Our culture has planted in our minds that 13 is a particularly unlucky number (Triskaidekaphobia = fear of 13). “Friday the 13th” (Paraskevisekatriaphobia = fear of Friday the 13th) is a particularly inauspicious day to a large portion of the population, and many buildings even avoid having a 13th floor, etc.

In Judaism, however, the number 13 has positive associations and is significant in many ways. At 13, a boy becomes Bar Mitzvah. God has 13 attributes of mercy. Maimonides lists 13 principles of faith. Talmudic law and logic was reduced by Rabbi Ishmael into 13 principles. There are 13 months in a Jewish lunar leap year. The Purim victory celebrated by Queen Esther took place on the 13th day of Adar.

That’s not all. In the Talmud, there is an abundance of portentous 13s mentioned: in the Holy Temple in Jerusalem there were 13 charity boxes, each with a different phrase etched onto it (Temurah 23b), 13 partition curtains (Yoma 54b) and 13 tables (Tamid 31b); Rabbi Oshiya suggests 13 categories of damages that can be litigated in court (Kritut2b); Israel will one day be divided into 13 tribal sections instead of the original 12 of Joshua (Bava Batra 122a); 13 covenants were sealed between God and the Jews through the brit milah (circumcision covenant) (Brachot 49a); and when tying the strings of a talit (prayer shawl), the maximum number of knots permitted is 13 – symbolic of the 7 heavens and the 6 air spaces between them (Menachot 39a).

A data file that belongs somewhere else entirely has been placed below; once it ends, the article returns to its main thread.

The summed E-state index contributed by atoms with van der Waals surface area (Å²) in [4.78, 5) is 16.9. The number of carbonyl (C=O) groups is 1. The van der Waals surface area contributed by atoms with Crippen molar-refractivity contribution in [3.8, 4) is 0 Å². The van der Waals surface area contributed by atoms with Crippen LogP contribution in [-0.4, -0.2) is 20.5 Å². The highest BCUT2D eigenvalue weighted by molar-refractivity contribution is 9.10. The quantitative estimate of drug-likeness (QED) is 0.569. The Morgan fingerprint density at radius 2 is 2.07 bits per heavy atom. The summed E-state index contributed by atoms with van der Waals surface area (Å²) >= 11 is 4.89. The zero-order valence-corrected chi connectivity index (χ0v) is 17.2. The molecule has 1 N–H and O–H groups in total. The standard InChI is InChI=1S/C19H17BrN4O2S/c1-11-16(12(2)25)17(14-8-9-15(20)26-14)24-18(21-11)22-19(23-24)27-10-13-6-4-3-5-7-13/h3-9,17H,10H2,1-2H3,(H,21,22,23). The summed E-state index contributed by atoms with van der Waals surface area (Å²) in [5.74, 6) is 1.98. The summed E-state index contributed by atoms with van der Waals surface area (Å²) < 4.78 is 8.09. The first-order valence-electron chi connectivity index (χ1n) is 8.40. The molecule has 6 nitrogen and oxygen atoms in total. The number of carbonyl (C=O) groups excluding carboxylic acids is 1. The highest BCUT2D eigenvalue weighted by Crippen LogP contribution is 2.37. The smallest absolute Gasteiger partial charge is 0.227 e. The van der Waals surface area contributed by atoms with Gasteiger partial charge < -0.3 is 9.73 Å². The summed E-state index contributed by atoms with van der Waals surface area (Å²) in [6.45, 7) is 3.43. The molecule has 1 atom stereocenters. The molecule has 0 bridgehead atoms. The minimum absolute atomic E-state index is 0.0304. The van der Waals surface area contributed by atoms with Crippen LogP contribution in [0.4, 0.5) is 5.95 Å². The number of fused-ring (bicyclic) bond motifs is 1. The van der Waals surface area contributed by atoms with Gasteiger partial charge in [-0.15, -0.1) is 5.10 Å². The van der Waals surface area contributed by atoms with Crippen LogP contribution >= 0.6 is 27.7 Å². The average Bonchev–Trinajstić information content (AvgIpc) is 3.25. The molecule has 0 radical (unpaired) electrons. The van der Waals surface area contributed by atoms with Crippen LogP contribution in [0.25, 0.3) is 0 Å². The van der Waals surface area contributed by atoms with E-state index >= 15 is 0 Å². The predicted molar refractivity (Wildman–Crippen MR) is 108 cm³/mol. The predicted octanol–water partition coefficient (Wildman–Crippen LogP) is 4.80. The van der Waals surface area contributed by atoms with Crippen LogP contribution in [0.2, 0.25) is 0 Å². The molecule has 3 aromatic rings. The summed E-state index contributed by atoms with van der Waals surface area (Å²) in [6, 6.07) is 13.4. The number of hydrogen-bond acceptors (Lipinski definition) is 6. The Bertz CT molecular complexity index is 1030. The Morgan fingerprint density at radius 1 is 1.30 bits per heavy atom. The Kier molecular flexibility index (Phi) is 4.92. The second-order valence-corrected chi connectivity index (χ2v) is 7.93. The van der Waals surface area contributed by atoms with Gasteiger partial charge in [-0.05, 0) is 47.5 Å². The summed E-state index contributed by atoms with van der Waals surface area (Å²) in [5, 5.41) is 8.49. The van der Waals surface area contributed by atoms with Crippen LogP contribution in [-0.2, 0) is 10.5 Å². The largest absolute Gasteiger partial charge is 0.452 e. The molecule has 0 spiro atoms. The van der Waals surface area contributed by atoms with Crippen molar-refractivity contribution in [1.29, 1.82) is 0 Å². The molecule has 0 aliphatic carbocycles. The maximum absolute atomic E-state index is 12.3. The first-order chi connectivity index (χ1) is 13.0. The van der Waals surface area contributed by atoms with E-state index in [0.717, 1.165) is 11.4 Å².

In Judaism, the number 13 is definitely not unlucky. In fact, it is quite significant!

This Treat was last posted on March 13, 2009.

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